Cheng, X

Desynchronization of parkinsonian bursts in the basal ganglia thalamocortical circuit.


Funded by: NWO Nonlinear Dynamics in Natural Systems, MIRA Institute

PhD: Bettina Schwab

Supervisor: Stephan van Gils, Richard van Wezel

Collaboration:   Biomedical Signals and Systems, UTwente

PhD defence:  22 April 2016


Parkinson's disease (PD) is a frequent neurodegenerative disorder strongly affecting the patient's life. While there is currently no cure, treatment of the symptoms is possible via medication with L-Dopa and/or deep brain stimulation. However, these treatments often only lead to partial relief of the symptoms and usually come along with severe side effects.

The decline of motor and cognitive skills may arise from a pathological behavior of neural networks in the basal ganglia-thalamocortical circuit. In PD patients, abnormal high levels of synchronization and bursting have been found and oscillations change their frequency bands. Many people believe in a link between these network abnormalities and the occurrence of tremor, akinesia and bradykinesia.

Up to now, the causes and mechanisms of this abnormal behavior in the affected neural networks are unknown. Also the mechanism of deep brain stimulation is still a matter of debate.

In this project, we combine experiments of imaging and electrophysiology with computational modeling to get a better understanding of the pathological network activity in Parkinson's disease. In particular, we quantify the expression of gap junctions in the basal ganglia by confocal microscopy and in acute slice preparations. We investigate the impact of gap junctions, leading to electrical coupling between neurons, in computational models of the basal ganglia.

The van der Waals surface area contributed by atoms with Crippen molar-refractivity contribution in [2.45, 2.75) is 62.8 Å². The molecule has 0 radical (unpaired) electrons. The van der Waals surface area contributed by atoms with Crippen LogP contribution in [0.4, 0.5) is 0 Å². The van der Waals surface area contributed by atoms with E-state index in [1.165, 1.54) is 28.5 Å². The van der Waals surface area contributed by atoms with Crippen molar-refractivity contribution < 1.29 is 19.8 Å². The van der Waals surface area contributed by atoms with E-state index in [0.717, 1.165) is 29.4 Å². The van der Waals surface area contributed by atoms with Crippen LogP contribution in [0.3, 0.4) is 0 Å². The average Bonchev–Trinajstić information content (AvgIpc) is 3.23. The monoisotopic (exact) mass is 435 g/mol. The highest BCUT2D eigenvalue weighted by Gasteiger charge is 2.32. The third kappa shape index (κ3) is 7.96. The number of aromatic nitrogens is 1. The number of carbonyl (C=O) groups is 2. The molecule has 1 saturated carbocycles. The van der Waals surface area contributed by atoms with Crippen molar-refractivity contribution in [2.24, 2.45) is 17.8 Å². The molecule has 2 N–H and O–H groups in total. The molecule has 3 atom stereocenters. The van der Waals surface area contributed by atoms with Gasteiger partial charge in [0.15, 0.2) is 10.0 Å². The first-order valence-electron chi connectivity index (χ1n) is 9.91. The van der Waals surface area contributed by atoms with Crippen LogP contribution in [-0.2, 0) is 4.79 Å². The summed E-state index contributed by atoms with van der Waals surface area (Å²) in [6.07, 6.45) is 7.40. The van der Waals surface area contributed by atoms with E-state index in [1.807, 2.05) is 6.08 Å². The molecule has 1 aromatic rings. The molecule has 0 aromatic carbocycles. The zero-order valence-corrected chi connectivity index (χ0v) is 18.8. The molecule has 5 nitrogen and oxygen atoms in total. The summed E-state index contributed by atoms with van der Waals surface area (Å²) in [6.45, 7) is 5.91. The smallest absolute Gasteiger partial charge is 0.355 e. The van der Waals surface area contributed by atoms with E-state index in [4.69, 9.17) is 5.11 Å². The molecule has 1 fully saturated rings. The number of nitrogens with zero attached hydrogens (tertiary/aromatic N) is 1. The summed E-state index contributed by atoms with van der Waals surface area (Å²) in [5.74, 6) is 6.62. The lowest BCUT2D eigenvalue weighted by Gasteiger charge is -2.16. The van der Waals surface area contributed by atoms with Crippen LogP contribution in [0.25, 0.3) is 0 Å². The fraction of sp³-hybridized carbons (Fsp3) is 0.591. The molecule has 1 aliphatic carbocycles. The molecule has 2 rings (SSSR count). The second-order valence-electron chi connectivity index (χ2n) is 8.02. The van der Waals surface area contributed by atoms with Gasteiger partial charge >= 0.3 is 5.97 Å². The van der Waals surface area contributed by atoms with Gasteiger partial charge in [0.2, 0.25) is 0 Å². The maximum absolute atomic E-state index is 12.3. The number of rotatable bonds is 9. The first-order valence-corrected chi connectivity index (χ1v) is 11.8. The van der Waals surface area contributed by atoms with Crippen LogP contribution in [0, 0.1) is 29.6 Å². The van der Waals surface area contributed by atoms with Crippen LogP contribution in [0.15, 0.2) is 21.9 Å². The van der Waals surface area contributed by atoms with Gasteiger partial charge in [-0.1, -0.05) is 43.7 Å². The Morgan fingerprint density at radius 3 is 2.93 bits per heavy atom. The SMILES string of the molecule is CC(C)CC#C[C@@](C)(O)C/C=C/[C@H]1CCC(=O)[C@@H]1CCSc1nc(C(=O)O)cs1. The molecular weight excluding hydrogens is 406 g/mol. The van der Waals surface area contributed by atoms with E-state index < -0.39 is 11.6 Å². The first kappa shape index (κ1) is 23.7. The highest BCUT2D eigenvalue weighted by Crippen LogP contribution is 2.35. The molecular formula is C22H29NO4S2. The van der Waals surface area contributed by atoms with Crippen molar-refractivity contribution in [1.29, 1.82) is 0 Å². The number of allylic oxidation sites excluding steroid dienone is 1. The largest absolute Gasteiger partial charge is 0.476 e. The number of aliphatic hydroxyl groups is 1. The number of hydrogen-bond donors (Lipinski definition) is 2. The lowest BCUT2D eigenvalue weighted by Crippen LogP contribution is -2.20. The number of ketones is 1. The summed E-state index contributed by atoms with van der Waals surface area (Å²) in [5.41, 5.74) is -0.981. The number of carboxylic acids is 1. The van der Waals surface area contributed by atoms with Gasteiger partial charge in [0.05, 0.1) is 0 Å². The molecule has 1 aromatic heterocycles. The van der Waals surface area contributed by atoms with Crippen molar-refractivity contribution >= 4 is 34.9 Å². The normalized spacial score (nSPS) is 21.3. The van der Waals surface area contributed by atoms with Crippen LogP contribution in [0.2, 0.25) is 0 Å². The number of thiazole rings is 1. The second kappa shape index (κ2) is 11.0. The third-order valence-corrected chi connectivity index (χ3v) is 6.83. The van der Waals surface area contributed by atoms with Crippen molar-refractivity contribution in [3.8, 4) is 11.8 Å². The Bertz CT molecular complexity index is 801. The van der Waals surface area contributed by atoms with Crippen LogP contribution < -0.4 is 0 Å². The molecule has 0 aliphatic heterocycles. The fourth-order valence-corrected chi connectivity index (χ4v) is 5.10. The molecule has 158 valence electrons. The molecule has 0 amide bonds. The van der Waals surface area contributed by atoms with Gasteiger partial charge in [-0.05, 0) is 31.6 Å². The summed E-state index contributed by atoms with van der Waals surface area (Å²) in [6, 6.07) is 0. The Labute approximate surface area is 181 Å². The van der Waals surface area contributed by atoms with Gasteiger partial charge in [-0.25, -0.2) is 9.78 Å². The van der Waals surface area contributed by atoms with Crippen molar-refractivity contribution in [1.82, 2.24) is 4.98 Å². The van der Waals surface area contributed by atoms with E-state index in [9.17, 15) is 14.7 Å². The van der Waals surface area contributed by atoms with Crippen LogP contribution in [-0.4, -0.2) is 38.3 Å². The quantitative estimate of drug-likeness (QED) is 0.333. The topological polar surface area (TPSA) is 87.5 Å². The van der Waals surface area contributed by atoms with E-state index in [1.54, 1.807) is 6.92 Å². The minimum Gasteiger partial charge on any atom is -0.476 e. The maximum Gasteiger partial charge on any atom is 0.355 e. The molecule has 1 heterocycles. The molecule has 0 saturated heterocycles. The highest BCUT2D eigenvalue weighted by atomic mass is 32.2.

Confocal image of rat brain tissue from the putamen. Green: WGA, labeling cell membranes and extracellular space compartments; blue: DAPI, labeling cell nuclei; red: Cx36, labeling a type of neuronal gap junctions


The experiments serve as a basis to improve computational models of the basal ganglia with the aim of a better understanding of the basic mechanisms of PD. This may in later stages lead to refined and new treatments such as specific stimulation protocols for deep brain stimulation or novel drugs.